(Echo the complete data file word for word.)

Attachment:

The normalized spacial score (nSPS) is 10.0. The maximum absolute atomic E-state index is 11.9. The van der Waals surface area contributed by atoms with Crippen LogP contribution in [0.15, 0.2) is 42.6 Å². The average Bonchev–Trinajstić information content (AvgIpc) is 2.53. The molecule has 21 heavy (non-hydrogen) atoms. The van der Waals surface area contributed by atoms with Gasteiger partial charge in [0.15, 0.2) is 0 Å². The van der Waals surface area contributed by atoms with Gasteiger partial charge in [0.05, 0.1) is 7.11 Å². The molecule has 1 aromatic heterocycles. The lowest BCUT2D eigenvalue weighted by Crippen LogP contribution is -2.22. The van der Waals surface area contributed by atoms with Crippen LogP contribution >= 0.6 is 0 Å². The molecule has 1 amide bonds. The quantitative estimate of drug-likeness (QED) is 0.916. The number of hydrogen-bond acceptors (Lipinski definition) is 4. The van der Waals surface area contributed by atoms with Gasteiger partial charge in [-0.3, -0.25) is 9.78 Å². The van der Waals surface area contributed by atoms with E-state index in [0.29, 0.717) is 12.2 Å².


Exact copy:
The normalized spacial score (nSPS) is 10.0. The maximum absolute atomic E-state index is 11.9. The van der Waals surface area contributed by atoms with Crippen LogP contribution in [0.15, 0.2) is 42.6 Å². The average Bonchev–Trinajstić information content (AvgIpc) is 2.53. The molecule has 21 heavy (non-hydrogen) atoms. The van der Waals surface area contributed by atoms with Gasteiger partial charge in [0.15, 0.2) is 0 Å². The van der Waals surface area contributed by atoms with Gasteiger partial charge in [0.05, 0.1) is 7.11 Å². The molecule has 1 aromatic heterocycles. The lowest BCUT2D eigenvalue weighted by Crippen LogP contribution is -2.22. The van der Waals surface area contributed by atoms with Crippen LogP contribution >= 0.6 is 0 Å². The molecule has 1 amide bonds. The quantitative estimate of drug-likeness (QED) is 0.916. The number of hydrogen-bond acceptors (Lipinski definition) is 4. The van der Waals surface area contributed by atoms with Gasteiger partial charge in [-0.3, -0.25) is 9.78 Å². The van der Waals surface area contributed by atoms with E-state index in [0.29, 0.717) is 12.2 Å².